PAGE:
Instead of vividly realizing to herself the terrible scenes, and vividly representing them . . . the author writes about them, does not paint them.... An artist would have suffered his imagination to dwell on such scenes until, aided by his knowledge, either direct or indirect, the principal details became so vividly present to him that he could describe as if he saw them and we should read as if we saw them too. [p. 321]
She considered Charles Kingsley a better painter of scenes, but found his main fault as a novelist to be his tendency to moralize his own pictures instead of letting them speak for themselves. In Kingsley's Westward Ho!, Eliot charged, "the preacher overcomes the painter often":
It is as if a painter in colour were to write 'Oh, you villain!' under his Jesuits or murderers; or to have a strip flowing from [38/39] a hero's mouth, with 'Imitate me, my man!' on it. No doubt the villain is to be hated, and the hero loved; but we ought to see that sufficiently in the figures of them. We don't want a man with a wand, going about the gallery and haranguing us. Art is art, and tells its own story. [Essays, p. 123]
Such a passage suggests the elaboration and wit of which the pictorial analogy is capable in George Eliot's hands. Whatever it might have been for other Victorian critics, it was seldom a cliché for her.
And there can be no doubt that she demanded of herself as a novelist the same intense visualizing and vivid painting that she demanded of Holme Lee and other writers. She applied her customary pictorial standards and vocabulary to her own work when she noted, in a famous letter to Frederic Harrison, that aesthetic teaching becomes offensive "if it lapses anywhere from the picture to the diagram." The letter goes on to explain how difficult it was for her imagination 'to make art a sufficiently real back-ground, for the desired picture, to get breathing, individual forms, and group them in the needful relations, so that the presentation will lay hold on the emotions as human experience — will, as you say, 'flash' conviction on the world by means of aroused sympathy" (Letters, IV, 300-01; or the word art in this passage, should we read out — "to make out a sufficiently real background"?). A picture can "flash" conviction because it works through images and "our most intimate convictions are simply images added to more or less of sensation" (Essays, p. 445). A diagram, by contrast, employs a more abstract symbolism. Eliot incidentally uses the same picture-diagram metaphor in "The Sad Fortunes of the Reverend Amos Barton," where she contrasts picturesque architecture with the modern architecture that is displacing it: "dear, old, brown, crumbling, picturesque inefficiency is everywhere giving place to spick-and-span new-painted, new-varnished efficiency, which will yield endless diagrams, plans, elevations, and sections, but alas! no picture" (1:4).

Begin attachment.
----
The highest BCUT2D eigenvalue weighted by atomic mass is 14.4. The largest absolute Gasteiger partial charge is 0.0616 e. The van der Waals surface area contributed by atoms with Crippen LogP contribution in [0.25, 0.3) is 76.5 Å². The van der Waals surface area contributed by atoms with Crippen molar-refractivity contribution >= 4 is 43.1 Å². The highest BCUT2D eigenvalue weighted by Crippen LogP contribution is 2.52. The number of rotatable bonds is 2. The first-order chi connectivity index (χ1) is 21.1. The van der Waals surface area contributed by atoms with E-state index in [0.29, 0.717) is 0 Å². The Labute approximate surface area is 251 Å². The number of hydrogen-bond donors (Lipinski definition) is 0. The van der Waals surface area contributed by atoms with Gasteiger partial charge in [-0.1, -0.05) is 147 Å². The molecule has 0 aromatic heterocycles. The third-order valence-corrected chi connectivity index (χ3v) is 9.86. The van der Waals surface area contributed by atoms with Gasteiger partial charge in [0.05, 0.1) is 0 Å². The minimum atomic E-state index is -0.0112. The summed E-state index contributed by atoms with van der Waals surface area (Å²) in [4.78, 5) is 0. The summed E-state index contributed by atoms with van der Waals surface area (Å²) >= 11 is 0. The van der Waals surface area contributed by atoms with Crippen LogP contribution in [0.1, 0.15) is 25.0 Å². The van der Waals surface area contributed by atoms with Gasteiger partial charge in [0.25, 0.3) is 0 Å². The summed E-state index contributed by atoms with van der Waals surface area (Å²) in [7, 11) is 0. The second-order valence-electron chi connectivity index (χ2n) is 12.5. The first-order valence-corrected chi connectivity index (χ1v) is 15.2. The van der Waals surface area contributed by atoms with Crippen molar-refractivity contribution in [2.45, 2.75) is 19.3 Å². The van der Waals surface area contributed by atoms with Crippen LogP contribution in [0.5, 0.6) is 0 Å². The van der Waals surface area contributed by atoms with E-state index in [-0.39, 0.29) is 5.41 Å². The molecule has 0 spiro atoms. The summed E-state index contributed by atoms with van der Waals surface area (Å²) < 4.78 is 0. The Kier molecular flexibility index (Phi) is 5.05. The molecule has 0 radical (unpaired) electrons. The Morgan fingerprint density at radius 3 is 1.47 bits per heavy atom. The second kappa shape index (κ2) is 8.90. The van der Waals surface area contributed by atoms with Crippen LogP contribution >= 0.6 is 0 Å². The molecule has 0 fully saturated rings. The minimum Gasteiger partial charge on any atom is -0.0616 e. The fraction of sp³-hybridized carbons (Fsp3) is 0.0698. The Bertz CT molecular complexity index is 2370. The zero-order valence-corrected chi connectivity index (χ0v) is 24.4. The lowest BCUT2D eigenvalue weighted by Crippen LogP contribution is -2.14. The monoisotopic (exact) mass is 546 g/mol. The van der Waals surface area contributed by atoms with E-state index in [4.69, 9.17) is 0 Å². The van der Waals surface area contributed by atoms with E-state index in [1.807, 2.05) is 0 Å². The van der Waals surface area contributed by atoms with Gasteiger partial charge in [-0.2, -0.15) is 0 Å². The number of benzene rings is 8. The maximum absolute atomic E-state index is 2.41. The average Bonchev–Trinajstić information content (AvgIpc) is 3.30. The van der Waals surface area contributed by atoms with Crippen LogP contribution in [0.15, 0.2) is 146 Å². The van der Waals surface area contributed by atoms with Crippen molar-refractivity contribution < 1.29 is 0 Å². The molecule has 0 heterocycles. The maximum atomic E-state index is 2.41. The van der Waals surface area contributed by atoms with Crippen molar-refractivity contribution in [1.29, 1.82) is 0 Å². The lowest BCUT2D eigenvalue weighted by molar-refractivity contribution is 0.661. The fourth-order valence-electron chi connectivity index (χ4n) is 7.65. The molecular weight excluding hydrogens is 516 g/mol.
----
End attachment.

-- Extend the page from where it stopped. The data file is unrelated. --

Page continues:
Because of their preference for concrete images in art, the Leweses opposed the antipictorialist argument of Edmund Burke's Philosophical Enquiry into the Origin of Our Ideas of the Sublime and Beautiful (1757). Burke, resisting the tendency toward excessive pictorial description in mid-eighteenth-century poetry, attacked the principle of enargeia itself by denying that language can evoke visual experience. "From a pictorialist's point of view," Jean Hagstrum has noted, "Burke's absolute disjunction between words (which create emotional response) and images (which bring to the mental retina the objects of nature) is nothing short of revolutionary" (Sister Arts, p. 153). Burke argued for the superior efficacy of obscure, confused, and crowded literary imagery, which makes an emotive [39/40] rather than a visual impact, hurrying the reader's mind beyond its usual frame of reference into an unfocused sense of grandeur and sublimity. "A clear idea," wrote Burke, "is therefore another name for a little idea."28 G. H. Lewes devoted a three-page subsection of "The Principles of Success in Literature" to refuting Burke. It was a necessary digression if Lewes's main thesis in the essay — the highly pictorialist "principle of vision" — was to stand.